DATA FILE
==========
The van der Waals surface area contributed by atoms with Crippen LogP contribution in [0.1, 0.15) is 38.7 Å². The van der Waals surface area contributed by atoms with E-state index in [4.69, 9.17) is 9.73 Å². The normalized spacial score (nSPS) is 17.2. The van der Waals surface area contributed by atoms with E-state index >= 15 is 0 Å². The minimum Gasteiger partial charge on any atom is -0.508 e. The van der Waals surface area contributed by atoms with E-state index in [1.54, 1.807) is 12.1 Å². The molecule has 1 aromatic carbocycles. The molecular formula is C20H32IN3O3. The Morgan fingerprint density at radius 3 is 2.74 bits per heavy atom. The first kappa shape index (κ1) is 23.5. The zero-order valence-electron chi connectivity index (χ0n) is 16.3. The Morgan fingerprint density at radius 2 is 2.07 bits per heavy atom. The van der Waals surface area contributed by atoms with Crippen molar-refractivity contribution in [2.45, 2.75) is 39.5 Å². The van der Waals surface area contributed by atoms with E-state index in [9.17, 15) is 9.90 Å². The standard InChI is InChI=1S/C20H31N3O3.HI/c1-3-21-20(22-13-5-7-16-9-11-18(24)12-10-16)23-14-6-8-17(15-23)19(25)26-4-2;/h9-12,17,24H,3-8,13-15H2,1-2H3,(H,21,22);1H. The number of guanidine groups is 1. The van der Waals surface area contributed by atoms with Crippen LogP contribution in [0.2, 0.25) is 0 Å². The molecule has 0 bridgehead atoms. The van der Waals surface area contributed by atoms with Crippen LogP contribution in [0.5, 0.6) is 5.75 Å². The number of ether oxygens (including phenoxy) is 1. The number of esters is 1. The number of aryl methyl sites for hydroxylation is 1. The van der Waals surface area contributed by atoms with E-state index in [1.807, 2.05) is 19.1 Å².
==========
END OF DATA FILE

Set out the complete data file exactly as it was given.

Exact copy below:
The van der Waals surface area contributed by atoms with Crippen LogP contribution in [0.1, 0.15) is 38.7 Å². The van der Waals surface area contributed by atoms with E-state index in [4.69, 9.17) is 9.73 Å². The normalized spacial score (nSPS) is 17.2. The van der Waals surface area contributed by atoms with E-state index >= 15 is 0 Å². The minimum Gasteiger partial charge on any atom is -0.508 e. The van der Waals surface area contributed by atoms with E-state index in [1.54, 1.807) is 12.1 Å². The molecule has 1 aromatic carbocycles. The molecular formula is C20H32IN3O3. The Morgan fingerprint density at radius 3 is 2.74 bits per heavy atom. The first kappa shape index (κ1) is 23.5. The zero-order valence-electron chi connectivity index (χ0n) is 16.3. The Morgan fingerprint density at radius 2 is 2.07 bits per heavy atom. The van der Waals surface area contributed by atoms with Crippen molar-refractivity contribution in [2.45, 2.75) is 39.5 Å². The van der Waals surface area contributed by atoms with E-state index in [9.17, 15) is 9.90 Å². The standard InChI is InChI=1S/C20H31N3O3.HI/c1-3-21-20(22-13-5-7-16-9-11-18(24)12-10-16)23-14-6-8-17(15-23)19(25)26-4-2;/h9-12,17,24H,3-8,13-15H2,1-2H3,(H,21,22);1H. The number of guanidine groups is 1. The van der Waals surface area contributed by atoms with Crippen LogP contribution in [0.2, 0.25) is 0 Å². The molecule has 0 bridgehead atoms. The van der Waals surface area contributed by atoms with Crippen LogP contribution in [0.5, 0.6) is 5.75 Å². The number of ether oxygens (including phenoxy) is 1. The number of esters is 1. The number of aryl methyl sites for hydroxylation is 1. The van der Waals surface area contributed by atoms with E-state index in [1.807, 2.05) is 19.1 Å².